Polishing the rough edges: A copyeditor's perspective

[1] Appalachian State University in Boone, NC, USA

It is the rare occasion for the copyeditor to be asked to pen an editorial for a publication, much less a peer-reviewed journal. However, as is the ethos of Voices, many positions and ideas are respected and nurtured–even the copyeditor’s. Editing is a job I rather fell into in many ways. Being one of the few native English speakers in my doctoral program at Aalborg University in Denmark, I was looking for a way to give back to the community of scholars who supported me through my studies. Truthfully, I think I felt guilty writing my dissertation in my native tongue when my cohort had to struggle through the challenges of writing in the dominant scientific language of English. Editing their work for English language corrections was one way I could do that. Somehow in that editing space I began as an article reviewer for Voices, then moved to the editorial board, and now I’m happily in my role as copyeditor. Since coming into this position with the Voices team, I have had the distinct position of reading every article accepted for publication with a fine-toothed comb.

Some might assume that copyediting would be a tedious, boring aspect of publishing, but my experience has been more akin to polishing up any rough edges that exist with language or fixing any APA style issues. Clearly there is quite a bit of nitpicking involved, however, the contributors to Voices present such thoughtful, meaningful, work that most of the time I am grateful to read each and every article. Some of them may not have been the type of article that I would have purposefully sought out, but oftentimes, those are the ones that have left the greatest impression on me.

On many occasions, in the middle of copyediting, I become so engrossed in what the authors are addressing that I have to start over completely. I have to remind my brain to keep an eye out for comma splices, obscure APA style mandates, and my personal favorite, the Oxford comma. The articles in this edition are no different. What strikes me as a similarity in these articles is the relationships that are discussed. The authors encourage a dialogic approach whether it is between therapist and client (e.g., Fairchild & Mraz; Silverman; Coombes) or between therapist and other professionals (Gross; Pearson). These reflexive exchanges deeply honor the sacred work that happens with the co-creation of music together.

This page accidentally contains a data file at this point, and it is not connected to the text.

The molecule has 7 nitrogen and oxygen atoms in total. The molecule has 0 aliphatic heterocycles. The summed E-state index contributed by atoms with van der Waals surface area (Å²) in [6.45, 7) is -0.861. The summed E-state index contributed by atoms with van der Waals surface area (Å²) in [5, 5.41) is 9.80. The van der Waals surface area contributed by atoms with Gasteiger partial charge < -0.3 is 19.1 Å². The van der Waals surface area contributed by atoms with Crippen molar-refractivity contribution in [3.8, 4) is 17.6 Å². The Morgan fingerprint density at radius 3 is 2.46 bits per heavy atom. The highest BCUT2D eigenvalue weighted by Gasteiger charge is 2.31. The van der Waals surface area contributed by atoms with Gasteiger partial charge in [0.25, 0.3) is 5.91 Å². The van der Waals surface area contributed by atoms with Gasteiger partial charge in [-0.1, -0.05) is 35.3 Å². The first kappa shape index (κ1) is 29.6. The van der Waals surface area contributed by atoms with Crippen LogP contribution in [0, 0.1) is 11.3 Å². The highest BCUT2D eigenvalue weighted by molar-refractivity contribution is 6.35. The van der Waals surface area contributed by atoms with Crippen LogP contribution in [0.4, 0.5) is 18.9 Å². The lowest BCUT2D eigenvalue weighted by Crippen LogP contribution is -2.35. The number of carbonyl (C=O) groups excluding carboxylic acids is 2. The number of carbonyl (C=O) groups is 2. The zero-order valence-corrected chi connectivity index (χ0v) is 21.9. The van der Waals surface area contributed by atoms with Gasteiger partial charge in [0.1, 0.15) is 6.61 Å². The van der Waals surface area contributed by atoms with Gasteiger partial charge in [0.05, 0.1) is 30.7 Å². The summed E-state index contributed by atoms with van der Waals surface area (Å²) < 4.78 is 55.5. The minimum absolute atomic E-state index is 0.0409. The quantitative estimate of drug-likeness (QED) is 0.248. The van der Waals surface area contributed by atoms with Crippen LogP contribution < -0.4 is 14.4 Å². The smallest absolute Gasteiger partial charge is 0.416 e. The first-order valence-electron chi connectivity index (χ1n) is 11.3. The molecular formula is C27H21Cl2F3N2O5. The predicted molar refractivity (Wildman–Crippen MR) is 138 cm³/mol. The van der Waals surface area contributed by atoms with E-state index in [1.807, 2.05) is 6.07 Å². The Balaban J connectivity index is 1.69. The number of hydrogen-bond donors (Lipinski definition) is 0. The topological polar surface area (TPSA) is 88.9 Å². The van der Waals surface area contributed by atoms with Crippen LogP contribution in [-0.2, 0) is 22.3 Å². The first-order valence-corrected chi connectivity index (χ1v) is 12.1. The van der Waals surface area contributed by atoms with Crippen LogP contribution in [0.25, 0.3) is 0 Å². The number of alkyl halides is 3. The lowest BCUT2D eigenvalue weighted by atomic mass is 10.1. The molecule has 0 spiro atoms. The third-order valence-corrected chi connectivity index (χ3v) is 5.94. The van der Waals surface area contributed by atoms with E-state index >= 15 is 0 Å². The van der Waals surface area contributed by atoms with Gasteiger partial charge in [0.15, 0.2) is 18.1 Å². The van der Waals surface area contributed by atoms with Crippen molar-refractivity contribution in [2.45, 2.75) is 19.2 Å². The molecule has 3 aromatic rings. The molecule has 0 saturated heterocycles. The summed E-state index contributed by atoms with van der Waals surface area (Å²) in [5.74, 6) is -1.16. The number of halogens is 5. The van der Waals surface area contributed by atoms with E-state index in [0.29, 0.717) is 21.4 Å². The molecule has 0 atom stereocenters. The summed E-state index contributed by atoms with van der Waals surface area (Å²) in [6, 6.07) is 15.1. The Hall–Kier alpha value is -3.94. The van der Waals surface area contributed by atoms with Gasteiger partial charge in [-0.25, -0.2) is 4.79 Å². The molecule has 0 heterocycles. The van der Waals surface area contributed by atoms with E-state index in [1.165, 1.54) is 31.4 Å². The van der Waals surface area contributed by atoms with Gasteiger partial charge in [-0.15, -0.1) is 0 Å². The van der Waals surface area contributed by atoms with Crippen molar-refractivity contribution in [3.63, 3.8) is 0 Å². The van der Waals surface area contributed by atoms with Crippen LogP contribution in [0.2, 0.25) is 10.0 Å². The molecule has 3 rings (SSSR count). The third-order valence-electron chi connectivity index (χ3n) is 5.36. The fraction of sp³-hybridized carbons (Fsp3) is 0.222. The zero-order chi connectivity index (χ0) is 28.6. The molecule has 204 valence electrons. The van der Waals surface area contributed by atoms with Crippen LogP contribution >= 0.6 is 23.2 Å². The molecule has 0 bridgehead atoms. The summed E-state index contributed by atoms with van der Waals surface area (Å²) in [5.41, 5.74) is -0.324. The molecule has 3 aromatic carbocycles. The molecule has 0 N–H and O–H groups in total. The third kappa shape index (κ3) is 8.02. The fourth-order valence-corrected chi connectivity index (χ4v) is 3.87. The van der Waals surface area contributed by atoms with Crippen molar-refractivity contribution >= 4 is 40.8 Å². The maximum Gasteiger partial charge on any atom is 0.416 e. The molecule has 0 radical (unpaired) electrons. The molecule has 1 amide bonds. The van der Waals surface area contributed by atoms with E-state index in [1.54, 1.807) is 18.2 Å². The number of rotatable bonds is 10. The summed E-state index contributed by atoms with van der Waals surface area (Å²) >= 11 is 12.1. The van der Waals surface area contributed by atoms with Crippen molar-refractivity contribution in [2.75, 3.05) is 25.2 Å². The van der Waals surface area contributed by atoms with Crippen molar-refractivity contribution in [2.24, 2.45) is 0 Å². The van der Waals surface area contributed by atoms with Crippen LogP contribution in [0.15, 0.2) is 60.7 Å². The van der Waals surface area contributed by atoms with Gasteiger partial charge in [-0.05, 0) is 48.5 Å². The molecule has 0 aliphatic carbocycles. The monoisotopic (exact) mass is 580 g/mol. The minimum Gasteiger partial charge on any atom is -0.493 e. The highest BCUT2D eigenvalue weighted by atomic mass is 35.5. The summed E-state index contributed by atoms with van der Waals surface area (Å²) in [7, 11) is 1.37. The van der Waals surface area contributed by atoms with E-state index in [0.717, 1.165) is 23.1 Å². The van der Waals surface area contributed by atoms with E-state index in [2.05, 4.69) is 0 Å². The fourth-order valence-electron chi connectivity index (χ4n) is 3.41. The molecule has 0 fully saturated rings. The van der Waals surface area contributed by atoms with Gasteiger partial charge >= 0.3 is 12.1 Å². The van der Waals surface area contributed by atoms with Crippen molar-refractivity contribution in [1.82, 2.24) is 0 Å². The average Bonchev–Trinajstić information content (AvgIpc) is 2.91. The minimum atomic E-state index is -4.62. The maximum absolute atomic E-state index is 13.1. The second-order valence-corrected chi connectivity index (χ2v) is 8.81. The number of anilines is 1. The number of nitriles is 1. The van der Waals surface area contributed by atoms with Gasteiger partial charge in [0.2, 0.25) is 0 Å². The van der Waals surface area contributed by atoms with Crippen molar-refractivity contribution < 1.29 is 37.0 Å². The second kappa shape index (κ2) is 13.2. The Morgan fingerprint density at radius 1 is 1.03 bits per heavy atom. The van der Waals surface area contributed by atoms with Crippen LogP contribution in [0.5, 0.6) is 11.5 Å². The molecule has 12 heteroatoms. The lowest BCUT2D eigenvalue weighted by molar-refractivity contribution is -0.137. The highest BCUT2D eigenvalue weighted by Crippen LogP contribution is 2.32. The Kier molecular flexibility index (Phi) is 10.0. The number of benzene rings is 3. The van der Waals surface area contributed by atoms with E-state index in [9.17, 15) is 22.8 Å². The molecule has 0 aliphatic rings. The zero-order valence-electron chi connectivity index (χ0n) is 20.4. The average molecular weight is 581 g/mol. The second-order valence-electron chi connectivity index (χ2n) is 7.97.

To begin, Coombes presents her work with asylum seeking families in Wales. She positions her article in respect of the impact that work has had on her. She states, “For myself, 3 years later, I still find it hard to shake the feelings of disorientation and of being off-balance that this work evoked. What was striking at the time, and remains so, is that some level of a commonality of experience between the group and myself emerged. Being lost, not knowing where to go; these moments were powerful and have now woven themselves into my world-view and inform my work with this client group.”

In Fairchild and Mraz, the therapist (Fairchild) and an 11-year old young person (Mraz) discuss the impact that music therapy sessions had on each of them. In this rare, public dialogue between therapist and client, we catch a glimpse of the power of the exchange that occurred in their collaboration. They also give us further insight into their work by providing a link to a recording they created during their time together, which I would encourage everyone to spend time listening to.